A more believable approach to this would have been to extend the trajectory to about 15-20 years with a memorandum of understanding between the two political parties and civil society groups that just like the vision 2030 development agenda, this growth agenda would remain untouched. Notice also, that the current administration’s campaign for government was hinged on the promise of economic prosperity (growth) for Jamaica if elected. Also notice, that this 5 in 4 plan will conveniently conclude just in time for election season again? *hint*hint*

Finally take a look at the Economic Programme Oversight Committee (EPOC) and the newly convened Economic Growth Council (EGC). Notice any similarities? Why did they recreate the wheel that was the EPOC instead of adopt and reform it? Why is the chair of the EPOC, Mr Richard Byles, not even an honorary member of the EGC? *sips tea*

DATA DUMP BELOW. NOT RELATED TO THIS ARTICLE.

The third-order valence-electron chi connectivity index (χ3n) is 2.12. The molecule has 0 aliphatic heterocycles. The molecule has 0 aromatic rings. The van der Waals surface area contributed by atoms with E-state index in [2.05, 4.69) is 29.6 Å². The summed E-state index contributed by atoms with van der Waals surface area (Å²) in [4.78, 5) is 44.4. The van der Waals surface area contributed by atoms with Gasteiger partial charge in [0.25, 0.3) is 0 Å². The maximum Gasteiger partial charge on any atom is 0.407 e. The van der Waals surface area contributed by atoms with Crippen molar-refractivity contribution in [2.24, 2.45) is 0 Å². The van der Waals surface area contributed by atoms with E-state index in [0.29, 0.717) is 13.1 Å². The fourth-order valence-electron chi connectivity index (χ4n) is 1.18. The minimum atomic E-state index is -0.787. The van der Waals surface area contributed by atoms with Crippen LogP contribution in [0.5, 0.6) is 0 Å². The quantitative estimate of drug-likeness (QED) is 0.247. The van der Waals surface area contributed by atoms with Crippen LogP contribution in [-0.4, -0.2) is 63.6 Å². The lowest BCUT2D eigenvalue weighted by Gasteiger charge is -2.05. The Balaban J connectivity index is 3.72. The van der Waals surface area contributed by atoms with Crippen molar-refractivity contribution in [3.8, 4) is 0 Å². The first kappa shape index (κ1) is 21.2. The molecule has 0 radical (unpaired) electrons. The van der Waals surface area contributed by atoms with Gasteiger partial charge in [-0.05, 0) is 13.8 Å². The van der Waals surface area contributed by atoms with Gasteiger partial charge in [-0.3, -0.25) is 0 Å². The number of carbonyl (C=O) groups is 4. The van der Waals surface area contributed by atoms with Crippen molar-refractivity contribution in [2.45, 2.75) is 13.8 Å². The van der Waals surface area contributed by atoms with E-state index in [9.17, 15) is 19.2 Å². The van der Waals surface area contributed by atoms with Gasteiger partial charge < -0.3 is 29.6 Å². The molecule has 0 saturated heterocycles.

I want to end my rant with a word of advice to the powers that be reading this and may be feeling uneasy with the revelations: get over yourselves. The growth and development of Jamaica Land we love should not be a tactic to retain power and/or boost the aesthetics of the party which forms government; but rather a social partnership between ALL stakeholders of Jamaica (Rich, Poor and Young ) committed to the long term agenda for economic growth and prosperity. I would also implore the EGC going forward, to dialogue with the youth of our country and get them directly involved in this mission for economic growth. After all, whatever progress or decline that comes from this initiative will be OUR responsibility as youth to carry on. So it makes sense to give us a seat at the table.


Business, Investment and Economics

Network Marketing and Entrepreneurship in Jamaica are NOT the same